Late blight found in northern Utah; zebra chip discovered in lower Columbia Basin
The big news coming from the Columbia Basin is the discovery of zebra chip in the southern area of the basin.
According to a press release issued by Silvia Rondon, Extension entomologist specialist, and Phil Hamm, plant pathologist at Oregon State University's Hermiston Agricultural R & E Center, a number of fields and cultivars, including Russet Norkotah, Umatilla Russet, Alturas, Russet Ranger, a red cultivar and Pike, have been infected.
The bacteria causing zebra chip, Candidatus liberibacter, is vectored by the potato psyllid. The insect picks up the bacterium when feeding on an infected plant and transmits the bacterium to other plants. Eggs laid by an adult with the bacterium pass it on to later generations.
Hamm said that his early assessment is that the amount of psyllid infestation is minimal. The infestation has been found in the southern part of the Columbia Basin, southern Washington and northern Oregon.
"It's in a number of fields but in no one field is it a catastrophic issue," Hamm said. "Some fields might have 1 percent to 3 percent infestation."
He said that he knows of maybe 15 fields that have been affected.
"Some of these spots are individual plants or are three to five feet in diameter," Hamm said. "They're very confined areas of infection and that's what we've seen in all the fields."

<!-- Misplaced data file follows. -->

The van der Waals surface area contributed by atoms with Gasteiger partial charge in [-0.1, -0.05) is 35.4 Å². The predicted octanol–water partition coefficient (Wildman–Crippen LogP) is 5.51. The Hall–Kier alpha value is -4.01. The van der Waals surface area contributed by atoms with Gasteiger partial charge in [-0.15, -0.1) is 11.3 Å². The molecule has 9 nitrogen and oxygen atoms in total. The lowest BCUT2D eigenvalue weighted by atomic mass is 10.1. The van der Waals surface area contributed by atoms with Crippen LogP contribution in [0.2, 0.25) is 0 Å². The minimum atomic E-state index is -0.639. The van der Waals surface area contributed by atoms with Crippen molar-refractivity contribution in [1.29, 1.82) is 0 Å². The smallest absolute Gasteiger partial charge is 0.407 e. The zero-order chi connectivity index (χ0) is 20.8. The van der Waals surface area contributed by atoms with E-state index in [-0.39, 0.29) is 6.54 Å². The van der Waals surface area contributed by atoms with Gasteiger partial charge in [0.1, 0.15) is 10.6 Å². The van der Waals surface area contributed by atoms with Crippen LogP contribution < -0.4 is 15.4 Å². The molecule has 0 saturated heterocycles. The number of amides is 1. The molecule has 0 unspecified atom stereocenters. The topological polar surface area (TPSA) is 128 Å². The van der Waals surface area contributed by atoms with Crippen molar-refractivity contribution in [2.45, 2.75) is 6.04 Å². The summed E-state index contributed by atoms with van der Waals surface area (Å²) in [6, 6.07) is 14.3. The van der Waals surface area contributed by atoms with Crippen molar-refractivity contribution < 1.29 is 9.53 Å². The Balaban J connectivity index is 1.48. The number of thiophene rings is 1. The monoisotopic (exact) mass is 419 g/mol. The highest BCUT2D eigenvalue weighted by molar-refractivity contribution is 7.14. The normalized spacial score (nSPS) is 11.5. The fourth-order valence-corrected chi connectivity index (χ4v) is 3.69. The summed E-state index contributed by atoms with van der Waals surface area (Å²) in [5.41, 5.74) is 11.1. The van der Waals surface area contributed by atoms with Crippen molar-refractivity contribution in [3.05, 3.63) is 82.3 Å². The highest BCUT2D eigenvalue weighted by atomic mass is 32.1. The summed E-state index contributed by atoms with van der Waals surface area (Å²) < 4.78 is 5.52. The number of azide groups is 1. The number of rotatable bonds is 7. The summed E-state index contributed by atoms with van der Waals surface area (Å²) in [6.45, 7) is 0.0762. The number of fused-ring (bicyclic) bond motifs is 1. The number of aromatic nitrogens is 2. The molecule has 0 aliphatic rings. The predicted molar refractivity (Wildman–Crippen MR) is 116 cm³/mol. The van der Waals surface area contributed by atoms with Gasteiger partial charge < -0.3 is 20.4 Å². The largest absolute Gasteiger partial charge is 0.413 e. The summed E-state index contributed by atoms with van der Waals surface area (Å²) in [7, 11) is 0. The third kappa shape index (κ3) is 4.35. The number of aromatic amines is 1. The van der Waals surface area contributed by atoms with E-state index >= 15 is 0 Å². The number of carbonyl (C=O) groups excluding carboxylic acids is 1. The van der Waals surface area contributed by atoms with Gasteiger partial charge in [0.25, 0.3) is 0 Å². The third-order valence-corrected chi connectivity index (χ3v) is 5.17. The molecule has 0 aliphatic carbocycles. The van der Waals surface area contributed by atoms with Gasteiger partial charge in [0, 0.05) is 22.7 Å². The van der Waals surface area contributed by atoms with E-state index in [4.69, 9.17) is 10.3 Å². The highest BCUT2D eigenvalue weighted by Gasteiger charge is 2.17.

Growers who were treating their fields with insecticides for other reasons may have unknowingly prevented the psyllids activity in their own fields.
Hamm said that it is believed that psyllids cannot winter in the Columbia Basin, but that could change with a mild winter.
Phil Nolte, University of Idaho seed pathology specialist, said that it's difficult to say if the discovery will be a huge problem but you have to treat it as such.
"I think we're foolish if we don't take this seriously. We're done for the season but we need to get some traps next year," he said.
"Management of the vector is straight forward. If you haven't done in furrow application, you have to be timely in your insecticide application," Nolte said.
With this announcement that they've actually found the disease in the Columbia Basin then I think that Idaho should be taking some steps to see if there's a potential for a problem," Nolte said.
For more information on zebra chip visit http://oregonstate.edu/dept/hermiston/announcement/zebra-chip-potato-psyllid.
Southeast of the Columbia Basin in northern Utah there has been confirmation of late blight infestation, close enough to be of concern to Idaho growers. The University of Idaho recommends that growers spray protective fungicide on a seven-day schedule for green growing potato crops.
Jeff Miller, of Miller Research in Rupert, Idaho, believes that most growers' crops are either dead, dying or within that range that the late blight infestation should not be a problem here in Idaho.
"I would think at this point in time, with the conditions of the crop in the middle of September, we've dodged the late blight bullet," Miller said.
Photo courtesy of Gary Secor and Viviana Rivera, North Dakota State University.